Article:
Emotional availability in mothers with borderline personality disorder and mothers with remitted major depression is differently associated with psychopathology among school-aged children.J Affect Disord. 2018 04 15; 231:63-73.JA
Both, maternal borderline personality disorder (BPD) and maternal major depressive disorder (MDD) are often associated with adverse consequences for children, including increased risk for child behavior problems. Reduced maternal emotional availability might play a critical role in transmitting maternal psychopathology on the child. Our aim was to investigate the association between emotional availability and maternal BPD and MDD in remission (rMDD), and if this interrelatedness mediates the association between maternal mental disorders and child behavior problems.
The interaction of 178 mother-child dyads was assessed during a play situation using the Emotional Availability Scales. Children were between 5 and 12 years old. Regression analyses were used to investigate the impact of maternal BPD and maternal rMDD on emotional availability. Ordinary least squares regression analyses using bootstrapping were conducted to investigate the mediating effect of emotional availability on the association between maternal mental disorders and child behavior problems.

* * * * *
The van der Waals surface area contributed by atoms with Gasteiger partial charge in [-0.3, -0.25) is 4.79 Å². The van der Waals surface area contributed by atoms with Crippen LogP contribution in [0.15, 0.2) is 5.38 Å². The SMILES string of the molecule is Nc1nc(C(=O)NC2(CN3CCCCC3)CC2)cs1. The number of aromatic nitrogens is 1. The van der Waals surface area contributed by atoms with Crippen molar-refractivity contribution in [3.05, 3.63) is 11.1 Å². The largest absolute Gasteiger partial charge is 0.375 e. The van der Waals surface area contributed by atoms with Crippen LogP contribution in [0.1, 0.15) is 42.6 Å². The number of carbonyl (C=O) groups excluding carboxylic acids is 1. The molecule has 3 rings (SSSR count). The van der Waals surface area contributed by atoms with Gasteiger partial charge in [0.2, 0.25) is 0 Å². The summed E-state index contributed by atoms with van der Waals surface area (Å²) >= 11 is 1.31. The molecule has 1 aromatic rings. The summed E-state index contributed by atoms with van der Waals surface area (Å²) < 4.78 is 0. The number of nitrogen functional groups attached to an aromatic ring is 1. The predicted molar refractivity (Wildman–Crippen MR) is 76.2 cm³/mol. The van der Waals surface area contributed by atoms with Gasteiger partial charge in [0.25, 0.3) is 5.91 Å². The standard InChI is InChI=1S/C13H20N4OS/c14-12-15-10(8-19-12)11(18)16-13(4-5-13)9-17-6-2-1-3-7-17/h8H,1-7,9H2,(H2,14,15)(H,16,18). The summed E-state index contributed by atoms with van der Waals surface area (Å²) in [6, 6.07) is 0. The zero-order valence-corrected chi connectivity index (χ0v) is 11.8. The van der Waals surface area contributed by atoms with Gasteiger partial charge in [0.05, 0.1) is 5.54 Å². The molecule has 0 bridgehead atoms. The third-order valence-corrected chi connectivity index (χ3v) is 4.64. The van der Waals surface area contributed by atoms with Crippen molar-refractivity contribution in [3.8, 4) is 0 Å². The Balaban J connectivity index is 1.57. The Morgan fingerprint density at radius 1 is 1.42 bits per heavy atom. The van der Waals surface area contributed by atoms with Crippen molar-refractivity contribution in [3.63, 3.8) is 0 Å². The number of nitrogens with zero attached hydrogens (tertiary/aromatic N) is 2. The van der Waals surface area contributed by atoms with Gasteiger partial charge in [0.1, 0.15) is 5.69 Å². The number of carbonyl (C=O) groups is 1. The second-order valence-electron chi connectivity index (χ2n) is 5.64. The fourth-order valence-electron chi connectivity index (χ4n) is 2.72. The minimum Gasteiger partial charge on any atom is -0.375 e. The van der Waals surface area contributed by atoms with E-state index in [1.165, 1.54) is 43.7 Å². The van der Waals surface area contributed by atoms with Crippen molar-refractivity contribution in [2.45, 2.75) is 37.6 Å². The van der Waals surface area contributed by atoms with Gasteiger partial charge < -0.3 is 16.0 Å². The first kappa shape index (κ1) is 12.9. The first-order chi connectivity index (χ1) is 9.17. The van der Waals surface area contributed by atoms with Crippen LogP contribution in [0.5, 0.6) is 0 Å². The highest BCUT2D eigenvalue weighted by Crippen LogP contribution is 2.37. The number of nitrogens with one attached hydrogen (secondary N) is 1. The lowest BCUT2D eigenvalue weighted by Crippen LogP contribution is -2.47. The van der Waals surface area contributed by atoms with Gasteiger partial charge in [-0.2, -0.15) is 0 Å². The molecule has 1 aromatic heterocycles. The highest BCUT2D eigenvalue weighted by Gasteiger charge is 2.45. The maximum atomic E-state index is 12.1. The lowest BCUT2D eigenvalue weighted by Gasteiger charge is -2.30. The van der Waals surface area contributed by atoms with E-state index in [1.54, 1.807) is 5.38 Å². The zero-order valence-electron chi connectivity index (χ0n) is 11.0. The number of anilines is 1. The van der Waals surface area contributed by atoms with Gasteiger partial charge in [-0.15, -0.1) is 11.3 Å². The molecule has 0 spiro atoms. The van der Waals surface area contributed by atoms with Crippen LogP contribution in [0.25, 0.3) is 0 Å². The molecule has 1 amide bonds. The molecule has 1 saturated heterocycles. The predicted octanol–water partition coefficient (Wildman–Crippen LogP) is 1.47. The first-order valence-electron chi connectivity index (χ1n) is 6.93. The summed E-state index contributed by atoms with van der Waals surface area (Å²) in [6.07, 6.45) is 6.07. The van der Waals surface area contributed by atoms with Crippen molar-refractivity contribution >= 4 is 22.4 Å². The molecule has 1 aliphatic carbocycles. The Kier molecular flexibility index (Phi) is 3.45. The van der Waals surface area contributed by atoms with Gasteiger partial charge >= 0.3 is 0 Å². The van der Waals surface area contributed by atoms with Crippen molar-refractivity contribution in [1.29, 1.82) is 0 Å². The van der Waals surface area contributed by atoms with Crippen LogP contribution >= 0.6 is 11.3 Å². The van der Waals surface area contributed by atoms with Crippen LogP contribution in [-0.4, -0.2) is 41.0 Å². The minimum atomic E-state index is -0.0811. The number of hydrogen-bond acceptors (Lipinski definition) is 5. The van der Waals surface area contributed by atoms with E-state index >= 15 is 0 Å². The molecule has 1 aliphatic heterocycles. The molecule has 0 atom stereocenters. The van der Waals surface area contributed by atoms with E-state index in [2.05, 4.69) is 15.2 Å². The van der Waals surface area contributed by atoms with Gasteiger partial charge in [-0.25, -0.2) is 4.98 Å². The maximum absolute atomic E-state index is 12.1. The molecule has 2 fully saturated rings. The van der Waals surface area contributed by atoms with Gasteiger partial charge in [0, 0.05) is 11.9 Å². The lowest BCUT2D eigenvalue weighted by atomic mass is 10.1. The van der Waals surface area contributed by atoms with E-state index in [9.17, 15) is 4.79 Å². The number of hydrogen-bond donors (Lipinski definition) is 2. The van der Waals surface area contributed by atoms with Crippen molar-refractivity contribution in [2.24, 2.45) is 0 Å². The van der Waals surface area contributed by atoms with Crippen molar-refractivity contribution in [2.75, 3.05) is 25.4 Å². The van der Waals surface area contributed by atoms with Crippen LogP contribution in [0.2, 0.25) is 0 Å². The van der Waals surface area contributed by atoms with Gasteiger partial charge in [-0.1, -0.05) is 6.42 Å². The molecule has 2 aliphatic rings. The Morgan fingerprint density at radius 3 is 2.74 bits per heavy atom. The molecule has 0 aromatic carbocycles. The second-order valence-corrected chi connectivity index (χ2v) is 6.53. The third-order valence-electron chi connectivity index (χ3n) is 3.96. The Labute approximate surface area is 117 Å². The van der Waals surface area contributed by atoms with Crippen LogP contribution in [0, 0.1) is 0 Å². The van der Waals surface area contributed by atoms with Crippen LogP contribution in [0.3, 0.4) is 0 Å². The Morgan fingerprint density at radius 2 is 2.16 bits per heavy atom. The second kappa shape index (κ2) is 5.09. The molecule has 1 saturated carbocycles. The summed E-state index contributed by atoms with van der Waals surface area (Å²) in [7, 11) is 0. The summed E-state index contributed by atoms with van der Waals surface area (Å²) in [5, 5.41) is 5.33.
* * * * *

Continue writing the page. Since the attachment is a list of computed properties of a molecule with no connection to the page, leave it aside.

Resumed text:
Mothers with BPD showed increased hostility during mother-child interaction, whereas history of MDD was associated with reduced sensitivity. Maternal hostility was a mediator between maternal BPD and number of child psychiatric disorders, as well as externalizing and internalizing behavior. Maternal sensitivity mediated the association between maternal rMDD and number of child psychiatric disorders, as well as internalizing child behavior.
Our data suggest that mothers with BPD show a qualitatively different pattern of emotional availability compared to mothers with rMDD. These patterns might reflect two separate pathways of transgenerational transmission of aspects of maternal mental disorders, where intervention and training programs could start: maternal rMDD impacts on child behavior problems via reduced sensitivity, and maternal BPD via increased hostility, which could both be addressed with specific therapeutic interventions.